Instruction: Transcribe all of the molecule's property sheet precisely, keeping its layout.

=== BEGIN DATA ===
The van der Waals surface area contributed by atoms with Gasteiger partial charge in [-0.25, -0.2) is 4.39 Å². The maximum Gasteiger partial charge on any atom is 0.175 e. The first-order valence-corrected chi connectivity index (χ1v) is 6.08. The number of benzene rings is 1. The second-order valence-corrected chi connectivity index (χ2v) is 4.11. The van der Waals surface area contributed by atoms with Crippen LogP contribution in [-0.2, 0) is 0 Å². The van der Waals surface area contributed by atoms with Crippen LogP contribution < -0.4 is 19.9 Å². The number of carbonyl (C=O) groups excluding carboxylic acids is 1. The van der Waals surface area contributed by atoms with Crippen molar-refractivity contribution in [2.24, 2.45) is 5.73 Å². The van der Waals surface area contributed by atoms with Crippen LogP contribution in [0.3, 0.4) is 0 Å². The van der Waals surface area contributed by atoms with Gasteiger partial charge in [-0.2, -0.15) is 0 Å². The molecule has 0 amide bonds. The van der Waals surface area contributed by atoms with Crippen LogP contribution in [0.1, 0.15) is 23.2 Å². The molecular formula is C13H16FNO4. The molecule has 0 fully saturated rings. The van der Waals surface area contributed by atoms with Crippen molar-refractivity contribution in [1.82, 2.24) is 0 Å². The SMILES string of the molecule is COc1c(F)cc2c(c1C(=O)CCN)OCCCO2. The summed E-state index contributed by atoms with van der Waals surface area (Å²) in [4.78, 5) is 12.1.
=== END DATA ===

The van der Waals surface area contributed by atoms with Gasteiger partial charge in [-0.25, -0.2) is 4.39 Å². The maximum Gasteiger partial charge on any atom is 0.175 e. The first-order valence-corrected chi connectivity index (χ1v) is 6.08. The number of benzene rings is 1. The second-order valence-corrected chi connectivity index (χ2v) is 4.11. The van der Waals surface area contributed by atoms with Crippen LogP contribution in [-0.2, 0) is 0 Å². The van der Waals surface area contributed by atoms with Crippen LogP contribution < -0.4 is 19.9 Å². The number of carbonyl (C=O) groups excluding carboxylic acids is 1. The van der Waals surface area contributed by atoms with Crippen molar-refractivity contribution in [2.24, 2.45) is 5.73 Å². The van der Waals surface area contributed by atoms with Crippen LogP contribution in [0.3, 0.4) is 0 Å². The van der Waals surface area contributed by atoms with Gasteiger partial charge in [-0.2, -0.15) is 0 Å². The molecule has 0 amide bonds. The van der Waals surface area contributed by atoms with Crippen LogP contribution in [0.1, 0.15) is 23.2 Å². The molecular formula is C13H16FNO4. The molecule has 0 fully saturated rings. The van der Waals surface area contributed by atoms with Crippen molar-refractivity contribution in [1.82, 2.24) is 0 Å². The SMILES string of the molecule is COc1c(F)cc2c(c1C(=O)CCN)OCCCO2. The summed E-state index contributed by atoms with van der Waals surface area (Å²) in [4.78, 5) is 12.1.